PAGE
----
Freddy Lim (林昶佐), Formoz organizer and frontman of Taiwanese black metal sensation Chthonic (閃靈), got his first tattoo last week — a swirl of intricate vines and gothic symbols that wrap around his left arm from shoulder to wrist. It took 14 hours to finish.
Yet the pain from the tattoo doesn’t compare to that of planning the Formoz rock festival, says Lim, whose company TRA Music has overseen the event’s growth from a small party of metalheads to Taiwan’s answer to the Fuji Rock Festival. This year’s event features more than 70 bands on four stages, with two headline acts from North America and a handful from Japan. The music ranges from techno to punk to heavy metal to indie pop. Like last year, there will be a wrestling ring with live matches, food vendors and an outdoor movie theater showing documentaries on music and social issues.
But this year will be the end of Formoz as we know it. TRA announced earlier this week that it has decided not to hold the event next year because the usual venue, the Taipei Municipal Children’s Recreational Center (台北市兒童育樂中心), is shutting down at the end of the year.
There is not enough time to find a suitable replacement and then book bands for next year, Lim says. It takes 15 months to plan and book bands for Formoz, and at the moment there’s “too much pressure, too much strain.”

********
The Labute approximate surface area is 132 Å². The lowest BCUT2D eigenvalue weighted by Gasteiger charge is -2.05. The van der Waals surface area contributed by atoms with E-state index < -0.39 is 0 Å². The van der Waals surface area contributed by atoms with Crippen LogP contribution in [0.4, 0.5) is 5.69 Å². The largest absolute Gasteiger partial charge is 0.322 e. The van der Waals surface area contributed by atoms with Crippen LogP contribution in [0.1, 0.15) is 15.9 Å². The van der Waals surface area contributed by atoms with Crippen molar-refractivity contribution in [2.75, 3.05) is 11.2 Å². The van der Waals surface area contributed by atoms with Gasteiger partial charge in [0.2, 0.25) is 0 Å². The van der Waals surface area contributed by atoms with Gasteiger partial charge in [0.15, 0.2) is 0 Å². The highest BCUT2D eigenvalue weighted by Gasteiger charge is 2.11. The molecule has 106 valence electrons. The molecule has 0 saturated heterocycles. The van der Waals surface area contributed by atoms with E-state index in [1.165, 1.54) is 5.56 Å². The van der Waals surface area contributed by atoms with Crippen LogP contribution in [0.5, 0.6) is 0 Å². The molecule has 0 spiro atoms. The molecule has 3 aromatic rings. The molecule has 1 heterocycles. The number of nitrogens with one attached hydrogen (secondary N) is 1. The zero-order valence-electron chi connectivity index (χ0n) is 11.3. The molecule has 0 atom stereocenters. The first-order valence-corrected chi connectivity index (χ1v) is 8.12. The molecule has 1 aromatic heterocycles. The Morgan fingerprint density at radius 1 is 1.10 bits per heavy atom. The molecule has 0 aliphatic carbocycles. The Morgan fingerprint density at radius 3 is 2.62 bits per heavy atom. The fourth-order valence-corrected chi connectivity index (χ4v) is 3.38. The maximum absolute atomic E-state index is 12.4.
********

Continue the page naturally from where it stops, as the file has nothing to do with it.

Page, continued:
The organizers have been preoccupied with other setbacks — two highly anticipated music acts have backed out, and negative feedback has snowballed.
Among the complaints aired by Taiwanese music fans online: It’s too expensive. There are not enough big-name foreign bands. There are too many unknown foreign bands. Why isn’t Coldplay in the lineup? There are too many metal bands, punk bands, post-rock bands, techno bands (take your pick).
“All of these kinds of messages just annoy us … we cannot concentrate on our goal [of putting on the festival],” Lim says.
The criticism has taken a toll on morale at TRA and has led to minor rifts among its staff of 20 or so people. TRA’s staff, composed mainly of music fans, endures a lot of pressure to keep the festival running, Lim says. Many arrive excited to work behind the scenes but eventually quit saying that they “prefer to just be a fan.” “I’m always the one to convince them to do it again,” Lim says.
Enough is enough. It’s time for Formoz to take a step back and “replan the whole thing, to research, to study the scene,” Lim says. “It’s not going to work if [every year we have to] fight bullshit on the Web sites.”
Lim put Formoz on the map in 2001 when he booked Megadeth, Biohazard and Yo La Tengo for a memorable show that left him in debt for the next four years. Over the years the festival grew to multiple stages, each devoted to single genres such as punk or electronica, and it continued to bring in well-known acts including Lisa Loeb, Moby and folk-rocker Michelle Shocked. According to Lim, audiences increased from roughly 2,500 people in 2001 to at least 15,000 last year.
Lim acknowledges that Formoz might have grown too fast, to the point where fan expectations have become too high. Now audiences expect to see bands like Metallica, Aerosmith and Radiohead but don’t realize that even with current ticket prices it’s not possible, he says.
Taiwan hasn’t had enough exposure to “showbiz development,” Lim says. “People just started buying tickets [to rock shows] five years ago.” In the future, perhaps more people will understand that festivals “should be more expensive” than normal rock concerts, he says.